Another significant change to watch will be the metaverse, the next iteration of the internet, as an immersive, always-on experience. The metaverse is an amalgamation of blockchain, virtual reality (VR, using a real-world setting), augmented reality (AR, an immersive virtual environment), as well as mobile and computer technologies. In the future, we will increasingly see the metaverse used to change, enhance, and transform healthcare. The leading use cases are collaborative working, education, clinical care, wellness, and monetization.2 In non-communicable diseases, there is potential to deploy the metaverse using gamification and incentives, as well as for education and care.3 Future healthcare metaverse ecosystems are being built, and surgeons have already performed AR procedures on live patients.4 Web 3.0 open metaverse will democratize access, allow peer-to-peer transactions, and give everyone free access to this immersive space.

Wearable Devices and Digital Twins

Imtiaz Khan, PhD and Mohamed Maher, MBA

In recent years, we witnessed a sharp rise of wearable devices, like the smart watch, capable of measuring key health parameters with high precision in real-time.5 Despite the growing use of smart watches and similar healthcare wearable devices,6 in the context of smart and connected healthcare aspirations of healthcare 4.0, the opportunities and transformative power the smart watch derived data (SWDD) are yet to be realized. In coming years, we will begin to realize the value proposition of SWDD, as well as how blockchain-like distributed and decentralized technologies can make that realization a reality.

Under traditional healthcare systems, ownership and stewardship of health data lie with healthcare service providers and are considered as the data producer. With SWDD, the paradigm is reversed by replacing these providers with individuals as the data producer. From a health data consumer perspective (i.e. medical professionals, researchers, pharmaceuticals, and policy makers), the availability of high-volume real-time health data along with environmental parameters (e.g. location, time of day, weather) will forge a new type of data that can provide a holistic spatiotemporal view at personal level. These real-time contextual personal data will bring a paradigm shift in terms of value creation, since different machine learning and analytical techniques can be utilized for prognosis, discovery, diagnosis, treatment, and follow-up purposes. Traditional cross-sectional and retrospective health data limit the use of machine learning algorithms and are confined to statistical analysis that has limited predictive and decision-making capability.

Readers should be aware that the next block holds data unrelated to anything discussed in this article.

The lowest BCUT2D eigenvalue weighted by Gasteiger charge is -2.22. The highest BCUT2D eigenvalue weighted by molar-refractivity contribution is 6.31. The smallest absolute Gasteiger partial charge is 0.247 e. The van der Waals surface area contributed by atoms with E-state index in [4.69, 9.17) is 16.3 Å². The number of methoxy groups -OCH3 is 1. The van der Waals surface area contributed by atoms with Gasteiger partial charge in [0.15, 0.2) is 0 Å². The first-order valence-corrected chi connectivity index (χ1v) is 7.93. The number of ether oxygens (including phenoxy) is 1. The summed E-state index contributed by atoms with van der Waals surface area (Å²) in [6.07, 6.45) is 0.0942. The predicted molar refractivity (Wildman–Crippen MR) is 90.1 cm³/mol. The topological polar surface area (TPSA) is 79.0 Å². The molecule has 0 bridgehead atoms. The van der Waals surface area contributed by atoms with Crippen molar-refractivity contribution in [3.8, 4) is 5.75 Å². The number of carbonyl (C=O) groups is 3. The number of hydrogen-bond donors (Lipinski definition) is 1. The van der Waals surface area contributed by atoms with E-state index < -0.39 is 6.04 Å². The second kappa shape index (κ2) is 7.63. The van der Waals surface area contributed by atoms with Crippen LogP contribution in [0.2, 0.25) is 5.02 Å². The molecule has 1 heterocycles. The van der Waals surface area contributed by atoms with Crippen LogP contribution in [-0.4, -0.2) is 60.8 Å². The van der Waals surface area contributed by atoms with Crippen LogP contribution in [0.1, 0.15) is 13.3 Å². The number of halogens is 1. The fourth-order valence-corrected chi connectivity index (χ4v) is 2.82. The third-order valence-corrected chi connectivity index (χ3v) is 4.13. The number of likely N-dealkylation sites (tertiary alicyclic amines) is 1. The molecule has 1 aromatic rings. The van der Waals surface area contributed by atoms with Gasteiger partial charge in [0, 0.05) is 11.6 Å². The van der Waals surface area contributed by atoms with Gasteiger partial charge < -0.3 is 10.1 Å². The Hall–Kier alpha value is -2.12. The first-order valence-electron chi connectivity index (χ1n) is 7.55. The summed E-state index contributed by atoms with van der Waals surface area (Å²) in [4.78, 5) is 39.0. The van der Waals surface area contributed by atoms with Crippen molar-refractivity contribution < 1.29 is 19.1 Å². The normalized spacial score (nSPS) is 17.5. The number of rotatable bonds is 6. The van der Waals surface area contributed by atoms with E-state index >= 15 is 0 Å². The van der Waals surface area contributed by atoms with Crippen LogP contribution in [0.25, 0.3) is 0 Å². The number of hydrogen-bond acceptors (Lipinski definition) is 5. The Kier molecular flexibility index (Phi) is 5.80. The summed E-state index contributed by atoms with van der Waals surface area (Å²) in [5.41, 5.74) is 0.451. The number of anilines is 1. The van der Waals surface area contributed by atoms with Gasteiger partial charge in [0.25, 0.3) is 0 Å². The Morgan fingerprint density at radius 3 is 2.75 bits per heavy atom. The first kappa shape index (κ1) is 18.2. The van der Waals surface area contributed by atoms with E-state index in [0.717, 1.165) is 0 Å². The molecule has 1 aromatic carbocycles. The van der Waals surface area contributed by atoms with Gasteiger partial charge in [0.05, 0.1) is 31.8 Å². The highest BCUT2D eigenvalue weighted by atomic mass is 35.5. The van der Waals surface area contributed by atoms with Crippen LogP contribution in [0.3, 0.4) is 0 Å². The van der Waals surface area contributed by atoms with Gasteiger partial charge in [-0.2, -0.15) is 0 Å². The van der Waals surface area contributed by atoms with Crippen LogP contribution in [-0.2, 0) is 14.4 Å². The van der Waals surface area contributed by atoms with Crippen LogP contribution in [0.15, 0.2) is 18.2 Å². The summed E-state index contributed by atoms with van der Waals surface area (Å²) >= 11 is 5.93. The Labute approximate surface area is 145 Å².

With the change of ownership and new role as data producer, individuals will start to perceive SWDD as NFT-like digital assets. This perception will create the demand to establish a digital health data marketplace,7 where, similar to the accommodation sharing economic model of Airbnb, individuals can earn revenue by sharing their SWDD. Real-time contextualized SWDD will also enable us to create industry 4.0 digital twins for healthcare 4.0 as well as avatars in the metaverse. These digital twins and avatars will provide a new AI-assisted approach for monitoring and measuring our physical and mental health. Asymptomatic diseases, such as stroke or mental health diseases like depression (a leading cause of disability, worldwide),8 will benefit from this approach, as new insights about the progression of these diseases will be revealed.

Blockchain technologies will be the enabler for the creation of such a marketplace. Smart contracts will ensure fair distribution of revenues within the stakeholders, cryptography—privacy and security and cryptocoin—global micro transactions of revenues. The competition ethos of a free market economy will promote data qualit, while participation of global community promotes quantity health data. Availability, accessibility, and ability to choose the right dataset at right time will boost medical services and discovery.

Privacy of Blockchain in Healthcare

Kohei Kurihara

In 2023, privacy will become one of the most significant topics, with blockchain in healthcare deploying new services at practical levels. On the application layer, some healthcare services were concerned with selling patient data for commercial purposes. Under the research of Duke Clinical Research Institute, Duke University, Durham,9 the medical privacy regulation uncertainty covers the fundamental protection to share data with the first party against the restriction to disclose the patient’s agreement.